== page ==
There are some causes that are tricky to rally people around: not everyone wants to ban fur coats, for instance; not everyone thinks that restaurants should post calorie counts on their menus. There are other causes, though, that seem pretty much no-brainers: access to clean water, for instance. Is anyone really going to say “yeah, dirty water, I’m a big fan!” Or saving children. Is anyone really going to say (publicly, anyway) that it’s not a good idea to save children?
Even if we all agree that children should be saved, however, we know that all over the world there are children who need saving, in places where governments and infrastructure don’t seem capable of doing what needs to be done. That’s where organizations like Save the Children step in: they help stitch together the services that can help families survive and give governments a much needed hand.
Save the Children came out with its annual “State of the World’s Mothers” list, which uses five metrics to determine where it’s good to be a mother (and a child). The metrics – maternal health, children’s well-being, educational status (of mothers), economic status, and political status— are combined to give an overall score, which determines where a country falls on the list. Of 179 countries, there are the usual suspects at the bottom of the list—countries where war, natural disasters, and poverty combine in a perfect storm of catastrophe: places like Haiti, or Sudan, or Pakistan.
But there are surprises, too, like the fact that the United States doesn’t even crack the top twenty. Nope, the good ol’ US of A pulls in at 33.
Thirty-third in the world, for a country whose overall wealth and education trumps pretty much everywhere else. The US was beaten by, among others, Slovenia, Belarus, Croatia, and the Czech Republic, as well as all those Scandinavian countries that consistently outperform everyone else when it comes to quality of life issues.
You know what most of these places have that the US does not? A significantly higher percentage of women in government. I suppose a statistician would say that fact is not causal but correlative, and I’m sure that some people would insist that just having women in government won’t automatically make things better for women and children (and thus society), but maybe we should try, and then see what happens?
I live at the moment in Abu Dhabi, in the United Arab Emirates, another wealthy country that doesn’t crack the top twenty on this list. I suppose that for many Westerners, it might seem impossible any Middle Eastern country would score well on a list having to do with women’s lives, but the statistics on this list might help defuse those stereotypes. According to this index, 17.5% of seats in UAE government organizations are held by women, compared to 19.5% in the US; in terms of lifetime risk of maternal death, it is better to be a woman in the UAE: 1 in 5800 versus 1 in 1800 in the US. Women in the US average about 16 years of schooling, women in the UAE about 13; and women in the US tend to be wealthier than women in the UAE (53K for the US, 38K for the UAE).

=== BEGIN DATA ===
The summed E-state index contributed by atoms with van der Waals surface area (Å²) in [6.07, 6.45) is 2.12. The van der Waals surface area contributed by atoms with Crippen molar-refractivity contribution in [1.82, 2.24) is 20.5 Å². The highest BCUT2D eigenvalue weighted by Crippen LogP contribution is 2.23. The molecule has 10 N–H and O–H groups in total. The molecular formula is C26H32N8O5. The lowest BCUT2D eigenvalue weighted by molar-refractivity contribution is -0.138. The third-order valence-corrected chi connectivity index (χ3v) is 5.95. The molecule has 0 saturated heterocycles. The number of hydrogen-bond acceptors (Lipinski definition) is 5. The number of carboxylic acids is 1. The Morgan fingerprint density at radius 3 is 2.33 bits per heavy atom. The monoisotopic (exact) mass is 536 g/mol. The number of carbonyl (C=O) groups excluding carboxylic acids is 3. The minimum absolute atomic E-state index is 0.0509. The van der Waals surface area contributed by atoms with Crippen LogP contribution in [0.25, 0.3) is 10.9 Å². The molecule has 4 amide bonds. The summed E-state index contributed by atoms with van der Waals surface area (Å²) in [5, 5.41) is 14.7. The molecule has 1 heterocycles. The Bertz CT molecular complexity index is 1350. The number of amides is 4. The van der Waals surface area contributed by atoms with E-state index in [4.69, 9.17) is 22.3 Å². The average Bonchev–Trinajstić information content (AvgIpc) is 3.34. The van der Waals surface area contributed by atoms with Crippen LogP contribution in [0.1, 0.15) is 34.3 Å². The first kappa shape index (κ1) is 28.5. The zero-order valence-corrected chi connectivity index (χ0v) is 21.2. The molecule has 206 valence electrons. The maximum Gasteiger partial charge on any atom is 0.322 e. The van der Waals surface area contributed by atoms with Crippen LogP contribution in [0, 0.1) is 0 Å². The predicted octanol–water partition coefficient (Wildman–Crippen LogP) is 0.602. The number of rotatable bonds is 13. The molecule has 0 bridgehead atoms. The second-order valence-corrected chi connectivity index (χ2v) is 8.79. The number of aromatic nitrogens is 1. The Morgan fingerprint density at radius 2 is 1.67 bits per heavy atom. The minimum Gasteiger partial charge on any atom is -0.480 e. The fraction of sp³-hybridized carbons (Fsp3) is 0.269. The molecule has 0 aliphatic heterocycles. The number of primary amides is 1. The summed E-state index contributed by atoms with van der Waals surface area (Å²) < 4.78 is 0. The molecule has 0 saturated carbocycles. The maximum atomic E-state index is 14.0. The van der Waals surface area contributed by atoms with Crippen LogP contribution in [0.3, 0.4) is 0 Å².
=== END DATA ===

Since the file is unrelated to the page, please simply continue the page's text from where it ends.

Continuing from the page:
The Save the Children list doesn’t index maternity leave policy, but that offers another interesting point of comparison.
Women in the UAE only receive 45 days of maternity leave, which isn’t enough, obviously, as any woman who has given birth understands. Women in the US get twelve weeks of maternity leave (although I had to call it “disability” leave in order to ensure that I got the requisite number of days). Twelve weeks, that is, of unpaid leave. John Oliver brilliantly skewered this policy on Mother’s Day, pointing out that the United States aligns with Papua, New Guinea, as the only two countries in the world with no paid parental leave policy. In the UAE, if a woman has a medical certificate that attests to her need for more time at home, she can take up to 100 days of additional (unpaid) leave.
Organizations like Save the Children do invaluable, back-breaking work among desperate populations, but their work raises a question that those of us who live with more privilege should be asking–loudly–of ourselves and our communities: why aren’t we all tied for first place? What has to happen to force “resource-rich” countries take care of its most vulnerable citizens? Why aren’t we doing better?
Where does your country rank in this list? And how do you think your country can do better? Any thoughts?
This is an original post to World Moms Blog by Deborah Quinn in the United Arab Emirates of “Mannahattamamma.”
Photo credit to ‘Save The Children’.